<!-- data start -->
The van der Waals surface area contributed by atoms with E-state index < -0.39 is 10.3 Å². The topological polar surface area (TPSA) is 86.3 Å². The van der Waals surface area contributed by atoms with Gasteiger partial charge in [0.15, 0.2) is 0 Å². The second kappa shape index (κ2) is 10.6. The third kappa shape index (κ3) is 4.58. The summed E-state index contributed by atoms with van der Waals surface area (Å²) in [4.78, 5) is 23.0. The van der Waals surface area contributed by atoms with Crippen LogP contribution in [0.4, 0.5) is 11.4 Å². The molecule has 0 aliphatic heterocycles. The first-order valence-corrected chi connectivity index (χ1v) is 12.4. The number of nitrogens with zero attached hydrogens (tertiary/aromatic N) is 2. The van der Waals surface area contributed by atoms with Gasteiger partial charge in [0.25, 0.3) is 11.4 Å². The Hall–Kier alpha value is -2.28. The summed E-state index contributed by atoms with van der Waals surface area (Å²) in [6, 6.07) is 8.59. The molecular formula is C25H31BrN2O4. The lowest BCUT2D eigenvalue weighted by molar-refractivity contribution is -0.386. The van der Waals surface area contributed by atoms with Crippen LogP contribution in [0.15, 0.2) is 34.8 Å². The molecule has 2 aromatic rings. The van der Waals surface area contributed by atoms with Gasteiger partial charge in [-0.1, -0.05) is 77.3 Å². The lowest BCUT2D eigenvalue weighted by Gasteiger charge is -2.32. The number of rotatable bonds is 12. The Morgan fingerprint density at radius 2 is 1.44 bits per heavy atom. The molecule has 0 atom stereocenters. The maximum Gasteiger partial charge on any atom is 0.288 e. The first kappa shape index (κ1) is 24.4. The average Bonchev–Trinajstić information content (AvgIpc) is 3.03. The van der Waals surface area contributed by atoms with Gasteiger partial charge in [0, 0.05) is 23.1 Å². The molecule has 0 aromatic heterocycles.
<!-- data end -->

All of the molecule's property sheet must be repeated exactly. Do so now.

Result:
The van der Waals surface area contributed by atoms with E-state index < -0.39 is 10.3 Å². The topological polar surface area (TPSA) is 86.3 Å². The van der Waals surface area contributed by atoms with Gasteiger partial charge in [0.15, 0.2) is 0 Å². The second kappa shape index (κ2) is 10.6. The third kappa shape index (κ3) is 4.58. The summed E-state index contributed by atoms with van der Waals surface area (Å²) in [4.78, 5) is 23.0. The van der Waals surface area contributed by atoms with Crippen LogP contribution in [0.4, 0.5) is 11.4 Å². The molecule has 0 aliphatic heterocycles. The first-order valence-corrected chi connectivity index (χ1v) is 12.4. The number of nitrogens with zero attached hydrogens (tertiary/aromatic N) is 2. The van der Waals surface area contributed by atoms with Gasteiger partial charge in [0.25, 0.3) is 11.4 Å². The Hall–Kier alpha value is -2.28. The summed E-state index contributed by atoms with van der Waals surface area (Å²) in [6, 6.07) is 8.59. The molecular formula is C25H31BrN2O4. The lowest BCUT2D eigenvalue weighted by molar-refractivity contribution is -0.386. The van der Waals surface area contributed by atoms with Crippen LogP contribution in [0.15, 0.2) is 34.8 Å². The molecule has 2 aromatic rings. The van der Waals surface area contributed by atoms with Gasteiger partial charge in [-0.1, -0.05) is 77.3 Å². The lowest BCUT2D eigenvalue weighted by Gasteiger charge is -2.32. The number of rotatable bonds is 12. The Morgan fingerprint density at radius 2 is 1.44 bits per heavy atom. The molecule has 0 atom stereocenters. The maximum Gasteiger partial charge on any atom is 0.288 e. The first kappa shape index (κ1) is 24.4. The average Bonchev–Trinajstić information content (AvgIpc) is 3.03. The van der Waals surface area contributed by atoms with Gasteiger partial charge in [0, 0.05) is 23.1 Å². The molecule has 0 aromatic heterocycles.